Investing in diversified portfolios involves consideration of valuation-based and capitalization-based styles. In this article, we will look at some basic elements of style investing and examine the phenomenon of apparent systematic anomalies, such as the value effect and the small-cap effect, that are well documented in portfolio management. Finally, we will provide some basic how-to advice on the construction and maintenance of a style-based portfolio.

What Is Style Investing?

"Style" refers to asset groups within a broad category (such as equities or fixed income) that display similar fundamental characteristics. The two most common equity style measures are valuation and capitalization. Valuation divides stocks into value, growth and core. Value is characterized by low valuation multiples like price to book (P/B) and price to earnings (P/E). Growth companies are believed to have higher-than-average sales and earnings growth prospects. Core is a blend of value and growth.

For example, Russell Investments operates a series of style indexes with two valuation measures: the P/B ratio (the Institutional Brokers Estimate System (I/B/E/S) medium-term forecasted growth estimate (two years), which is a compilation of earnings estimates provided by investment analysts from more than 850 global investment organizations) and sales per share historical growth. These variables are combined into a composite value score, based on which 70% of the stocks are classified as all-defensive or all-dynamic, with the remaining 30% in either the growth or value index.

The other traditional equity style is market capitalization. Russell, by way of example, ranks 4,000 publicly traded U.S. companies as follows: The Russell 1000 Index contains the top 1,000 stocks by market cap, the Midcap Index is made up of the 800 smallest names in the Russell 1000, and the Russell 2000 Small Cap Index features stocks with market caps that rank them from 1,001 to 3,000. At the bookends of the capitalization spectrum are the Russell Top 200 Index of mega-cap stocks and the Microcap Index (3,001 to 4,000).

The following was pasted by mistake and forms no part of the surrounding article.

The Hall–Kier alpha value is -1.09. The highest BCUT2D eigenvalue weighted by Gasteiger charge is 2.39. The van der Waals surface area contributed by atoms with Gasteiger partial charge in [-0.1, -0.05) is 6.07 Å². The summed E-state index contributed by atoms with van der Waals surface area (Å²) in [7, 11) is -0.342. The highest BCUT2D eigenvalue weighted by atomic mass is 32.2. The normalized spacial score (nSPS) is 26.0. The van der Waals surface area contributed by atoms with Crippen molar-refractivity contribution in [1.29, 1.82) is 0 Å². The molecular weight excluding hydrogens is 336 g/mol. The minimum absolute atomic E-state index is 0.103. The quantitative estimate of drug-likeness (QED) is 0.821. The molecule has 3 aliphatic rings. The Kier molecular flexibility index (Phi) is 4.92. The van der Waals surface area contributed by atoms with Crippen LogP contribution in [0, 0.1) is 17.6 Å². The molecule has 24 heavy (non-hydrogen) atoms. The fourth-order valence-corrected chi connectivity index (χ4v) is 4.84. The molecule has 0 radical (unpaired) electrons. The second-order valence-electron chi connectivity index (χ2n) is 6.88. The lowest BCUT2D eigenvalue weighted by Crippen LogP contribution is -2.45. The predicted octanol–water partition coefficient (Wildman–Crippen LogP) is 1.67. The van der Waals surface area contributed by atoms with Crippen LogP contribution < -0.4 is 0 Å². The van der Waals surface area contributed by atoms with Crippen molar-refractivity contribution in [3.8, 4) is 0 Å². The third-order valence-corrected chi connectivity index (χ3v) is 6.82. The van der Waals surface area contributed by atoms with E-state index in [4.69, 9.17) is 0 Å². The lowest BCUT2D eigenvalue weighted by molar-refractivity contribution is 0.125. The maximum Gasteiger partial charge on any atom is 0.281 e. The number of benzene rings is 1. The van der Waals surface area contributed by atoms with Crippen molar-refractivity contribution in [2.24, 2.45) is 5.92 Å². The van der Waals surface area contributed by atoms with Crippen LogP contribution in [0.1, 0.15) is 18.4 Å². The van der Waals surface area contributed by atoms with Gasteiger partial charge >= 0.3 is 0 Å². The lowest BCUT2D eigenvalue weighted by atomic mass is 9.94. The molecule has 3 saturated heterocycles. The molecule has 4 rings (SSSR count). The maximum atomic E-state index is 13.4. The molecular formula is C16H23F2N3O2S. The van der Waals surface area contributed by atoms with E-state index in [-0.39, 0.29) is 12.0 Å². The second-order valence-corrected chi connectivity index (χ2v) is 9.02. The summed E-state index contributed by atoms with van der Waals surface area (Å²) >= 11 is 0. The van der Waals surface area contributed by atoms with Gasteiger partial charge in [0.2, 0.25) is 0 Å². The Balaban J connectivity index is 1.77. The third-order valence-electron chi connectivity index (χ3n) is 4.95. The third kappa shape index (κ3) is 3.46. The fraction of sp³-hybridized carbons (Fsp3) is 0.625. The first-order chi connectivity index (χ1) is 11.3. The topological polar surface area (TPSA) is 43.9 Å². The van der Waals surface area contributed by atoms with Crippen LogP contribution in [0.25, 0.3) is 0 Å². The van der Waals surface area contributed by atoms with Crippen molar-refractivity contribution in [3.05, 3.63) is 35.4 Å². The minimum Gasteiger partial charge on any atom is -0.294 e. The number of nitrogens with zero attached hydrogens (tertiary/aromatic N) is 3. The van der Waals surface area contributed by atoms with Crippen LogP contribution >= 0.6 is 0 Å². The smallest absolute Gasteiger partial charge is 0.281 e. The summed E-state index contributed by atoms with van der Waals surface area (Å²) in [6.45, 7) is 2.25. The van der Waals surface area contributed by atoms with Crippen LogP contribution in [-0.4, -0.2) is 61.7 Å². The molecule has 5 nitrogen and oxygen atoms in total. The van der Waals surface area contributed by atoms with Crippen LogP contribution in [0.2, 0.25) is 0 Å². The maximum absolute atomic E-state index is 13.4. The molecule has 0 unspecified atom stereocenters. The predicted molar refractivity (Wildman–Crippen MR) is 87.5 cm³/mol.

Does Style Matter?

Style and Asset Allocation
Style is integral to many asset allocation strategies and is a key element of modern portfolio management. Studies conducted over the years show that asset allocation is a significantly more important attribute of portfolio performance over time than, say, individual investment selection or market timing. For example, the widely-known Brinson Hood Beebower study, "Determinants of Portfolio Performance" (Financial Analysts' Journal, 1986), showed that 93.6% of performance was due to allocation attribution.

Asset allocation involves a risk decision -- the mix of equities, debt and alternative assets, based on an investor's particular risk tolerance -- and a style decision, or the mix of value, growth, large- and small-cap and other style types.

The Curious Case of Style Effects
Over the years, certain styles appear to exhibit persistent outperformance over long time periods. Perhaps two of the most well-known of these so-called style effects relate to value stocks and small-cap stocks. For example, James O'Shaughnessy's book, "What Works On Wall Street," which was originally published in 1996, documents portfolio performance back to 1963 and affirms both the value effect and the small-cap effect. O'Shaughnessy published a follow-up article in 2007 where he noted, with some apparent bemusement, that despite the amount of literature written and published about these effects, they appeared to be as intact as ever; in other words, the outperformance had not been arbitraged away as we might expect.